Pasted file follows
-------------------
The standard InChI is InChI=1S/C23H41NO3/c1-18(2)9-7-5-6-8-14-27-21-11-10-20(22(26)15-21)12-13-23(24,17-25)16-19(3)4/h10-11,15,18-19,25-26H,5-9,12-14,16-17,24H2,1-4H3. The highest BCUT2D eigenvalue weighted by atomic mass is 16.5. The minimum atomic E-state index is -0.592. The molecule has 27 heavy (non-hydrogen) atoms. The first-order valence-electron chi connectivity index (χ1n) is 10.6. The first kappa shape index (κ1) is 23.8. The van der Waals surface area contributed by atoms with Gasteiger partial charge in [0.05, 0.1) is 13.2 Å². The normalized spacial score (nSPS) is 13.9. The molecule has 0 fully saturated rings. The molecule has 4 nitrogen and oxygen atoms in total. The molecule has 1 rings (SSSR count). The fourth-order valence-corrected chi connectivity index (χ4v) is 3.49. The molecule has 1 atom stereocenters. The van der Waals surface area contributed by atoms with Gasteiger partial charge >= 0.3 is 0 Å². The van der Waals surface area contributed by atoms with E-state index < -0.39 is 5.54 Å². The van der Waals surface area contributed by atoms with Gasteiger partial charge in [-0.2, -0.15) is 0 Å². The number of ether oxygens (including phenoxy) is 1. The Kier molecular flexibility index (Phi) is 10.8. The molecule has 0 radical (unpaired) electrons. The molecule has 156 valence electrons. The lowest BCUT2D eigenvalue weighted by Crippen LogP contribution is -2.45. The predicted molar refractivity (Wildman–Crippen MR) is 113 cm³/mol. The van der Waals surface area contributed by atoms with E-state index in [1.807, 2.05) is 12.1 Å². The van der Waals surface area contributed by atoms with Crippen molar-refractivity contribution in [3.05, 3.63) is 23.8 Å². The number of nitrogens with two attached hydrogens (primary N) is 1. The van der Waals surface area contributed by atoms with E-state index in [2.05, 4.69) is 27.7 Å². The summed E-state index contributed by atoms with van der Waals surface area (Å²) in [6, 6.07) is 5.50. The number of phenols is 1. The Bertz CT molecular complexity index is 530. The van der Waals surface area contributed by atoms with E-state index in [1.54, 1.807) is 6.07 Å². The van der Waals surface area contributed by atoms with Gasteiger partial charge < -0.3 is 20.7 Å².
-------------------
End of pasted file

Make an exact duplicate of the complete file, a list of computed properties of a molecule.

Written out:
The standard InChI is InChI=1S/C23H41NO3/c1-18(2)9-7-5-6-8-14-27-21-11-10-20(22(26)15-21)12-13-23(24,17-25)16-19(3)4/h10-11,15,18-19,25-26H,5-9,12-14,16-17,24H2,1-4H3. The highest BCUT2D eigenvalue weighted by atomic mass is 16.5. The minimum atomic E-state index is -0.592. The molecule has 27 heavy (non-hydrogen) atoms. The first-order valence-electron chi connectivity index (χ1n) is 10.6. The first kappa shape index (κ1) is 23.8. The van der Waals surface area contributed by atoms with Gasteiger partial charge in [0.05, 0.1) is 13.2 Å². The normalized spacial score (nSPS) is 13.9. The molecule has 0 fully saturated rings. The molecule has 4 nitrogen and oxygen atoms in total. The molecule has 1 rings (SSSR count). The fourth-order valence-corrected chi connectivity index (χ4v) is 3.49. The molecule has 1 atom stereocenters. The van der Waals surface area contributed by atoms with Gasteiger partial charge >= 0.3 is 0 Å². The van der Waals surface area contributed by atoms with E-state index < -0.39 is 5.54 Å². The van der Waals surface area contributed by atoms with Gasteiger partial charge in [-0.2, -0.15) is 0 Å². The number of ether oxygens (including phenoxy) is 1. The Kier molecular flexibility index (Phi) is 10.8. The molecule has 0 radical (unpaired) electrons. The molecule has 156 valence electrons. The lowest BCUT2D eigenvalue weighted by Crippen LogP contribution is -2.45. The predicted molar refractivity (Wildman–Crippen MR) is 113 cm³/mol. The van der Waals surface area contributed by atoms with E-state index in [1.807, 2.05) is 12.1 Å². The van der Waals surface area contributed by atoms with Crippen molar-refractivity contribution in [3.05, 3.63) is 23.8 Å². The number of nitrogens with two attached hydrogens (primary N) is 1. The van der Waals surface area contributed by atoms with E-state index in [2.05, 4.69) is 27.7 Å². The summed E-state index contributed by atoms with van der Waals surface area (Å²) in [6, 6.07) is 5.50. The number of phenols is 1. The Bertz CT molecular complexity index is 530. The van der Waals surface area contributed by atoms with E-state index in [1.54, 1.807) is 6.07 Å². The van der Waals surface area contributed by atoms with Gasteiger partial charge < -0.3 is 20.7 Å².